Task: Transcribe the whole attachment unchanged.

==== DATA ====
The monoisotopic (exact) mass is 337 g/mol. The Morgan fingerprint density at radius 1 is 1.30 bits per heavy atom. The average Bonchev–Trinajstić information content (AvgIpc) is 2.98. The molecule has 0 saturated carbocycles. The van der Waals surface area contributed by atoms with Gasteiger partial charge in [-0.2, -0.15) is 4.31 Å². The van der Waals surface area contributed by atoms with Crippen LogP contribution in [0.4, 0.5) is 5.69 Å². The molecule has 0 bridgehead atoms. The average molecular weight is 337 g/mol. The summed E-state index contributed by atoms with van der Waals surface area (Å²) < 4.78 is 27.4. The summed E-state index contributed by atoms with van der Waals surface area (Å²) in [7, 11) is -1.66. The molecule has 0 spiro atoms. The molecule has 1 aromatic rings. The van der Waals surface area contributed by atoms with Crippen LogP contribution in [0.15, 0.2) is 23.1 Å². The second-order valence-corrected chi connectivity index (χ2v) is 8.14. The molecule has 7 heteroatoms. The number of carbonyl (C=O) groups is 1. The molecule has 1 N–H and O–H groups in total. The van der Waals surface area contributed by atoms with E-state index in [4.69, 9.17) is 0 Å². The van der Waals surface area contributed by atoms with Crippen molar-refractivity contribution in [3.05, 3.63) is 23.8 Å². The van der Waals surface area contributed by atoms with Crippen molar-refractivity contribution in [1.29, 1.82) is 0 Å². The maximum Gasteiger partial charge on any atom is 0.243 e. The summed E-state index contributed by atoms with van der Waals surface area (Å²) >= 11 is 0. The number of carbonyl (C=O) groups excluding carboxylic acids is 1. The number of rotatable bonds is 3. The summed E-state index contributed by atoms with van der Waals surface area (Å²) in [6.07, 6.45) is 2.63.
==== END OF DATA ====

The monoisotopic (exact) mass is 337 g/mol. The Morgan fingerprint density at radius 1 is 1.30 bits per heavy atom. The average Bonchev–Trinajstić information content (AvgIpc) is 2.98. The molecule has 0 saturated carbocycles. The van der Waals surface area contributed by atoms with Gasteiger partial charge in [-0.2, -0.15) is 4.31 Å². The van der Waals surface area contributed by atoms with Crippen LogP contribution in [0.4, 0.5) is 5.69 Å². The molecule has 0 bridgehead atoms. The average molecular weight is 337 g/mol. The summed E-state index contributed by atoms with van der Waals surface area (Å²) < 4.78 is 27.4. The summed E-state index contributed by atoms with van der Waals surface area (Å²) in [7, 11) is -1.66. The molecule has 0 spiro atoms. The molecule has 1 aromatic rings. The van der Waals surface area contributed by atoms with Crippen LogP contribution in [0.15, 0.2) is 23.1 Å². The second-order valence-corrected chi connectivity index (χ2v) is 8.14. The molecule has 7 heteroatoms. The number of carbonyl (C=O) groups is 1. The molecule has 1 N–H and O–H groups in total. The van der Waals surface area contributed by atoms with E-state index in [4.69, 9.17) is 0 Å². The van der Waals surface area contributed by atoms with Crippen molar-refractivity contribution in [3.05, 3.63) is 23.8 Å². The van der Waals surface area contributed by atoms with Crippen molar-refractivity contribution in [1.29, 1.82) is 0 Å². The maximum Gasteiger partial charge on any atom is 0.243 e. The summed E-state index contributed by atoms with van der Waals surface area (Å²) >= 11 is 0. The number of carbonyl (C=O) groups excluding carboxylic acids is 1. The number of rotatable bonds is 3. The summed E-state index contributed by atoms with van der Waals surface area (Å²) in [6.07, 6.45) is 2.63.